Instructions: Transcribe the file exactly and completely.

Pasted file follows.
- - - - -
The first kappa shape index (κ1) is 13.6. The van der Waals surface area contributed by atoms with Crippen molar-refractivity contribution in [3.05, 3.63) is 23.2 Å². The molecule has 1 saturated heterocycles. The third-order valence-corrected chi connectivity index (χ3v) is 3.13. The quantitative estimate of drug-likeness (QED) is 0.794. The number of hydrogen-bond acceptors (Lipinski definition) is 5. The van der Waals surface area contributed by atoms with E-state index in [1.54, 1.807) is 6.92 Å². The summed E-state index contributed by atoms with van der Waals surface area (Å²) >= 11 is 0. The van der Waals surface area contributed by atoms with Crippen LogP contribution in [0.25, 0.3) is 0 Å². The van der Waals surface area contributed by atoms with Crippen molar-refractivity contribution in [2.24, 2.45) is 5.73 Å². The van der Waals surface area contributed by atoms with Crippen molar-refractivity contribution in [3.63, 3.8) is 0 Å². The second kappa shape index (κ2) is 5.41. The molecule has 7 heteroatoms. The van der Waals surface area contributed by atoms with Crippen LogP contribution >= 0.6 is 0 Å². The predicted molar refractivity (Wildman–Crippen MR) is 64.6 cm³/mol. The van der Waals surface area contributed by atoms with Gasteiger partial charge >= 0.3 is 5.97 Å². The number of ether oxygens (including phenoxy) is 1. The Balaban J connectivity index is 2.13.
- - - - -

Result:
The first kappa shape index (κ1) is 13.6. The van der Waals surface area contributed by atoms with Crippen molar-refractivity contribution in [3.05, 3.63) is 23.2 Å². The molecule has 1 saturated heterocycles. The third-order valence-corrected chi connectivity index (χ3v) is 3.13. The quantitative estimate of drug-likeness (QED) is 0.794. The number of hydrogen-bond acceptors (Lipinski definition) is 5. The van der Waals surface area contributed by atoms with E-state index in [1.54, 1.807) is 6.92 Å². The summed E-state index contributed by atoms with van der Waals surface area (Å²) >= 11 is 0. The van der Waals surface area contributed by atoms with Crippen LogP contribution in [0.25, 0.3) is 0 Å². The van der Waals surface area contributed by atoms with Crippen molar-refractivity contribution in [2.24, 2.45) is 5.73 Å². The van der Waals surface area contributed by atoms with Crippen molar-refractivity contribution in [3.63, 3.8) is 0 Å². The second kappa shape index (κ2) is 5.41. The molecule has 7 heteroatoms. The van der Waals surface area contributed by atoms with Crippen LogP contribution >= 0.6 is 0 Å². The predicted molar refractivity (Wildman–Crippen MR) is 64.6 cm³/mol. The van der Waals surface area contributed by atoms with Gasteiger partial charge >= 0.3 is 5.97 Å². The number of ether oxygens (including phenoxy) is 1. The Balaban J connectivity index is 2.13.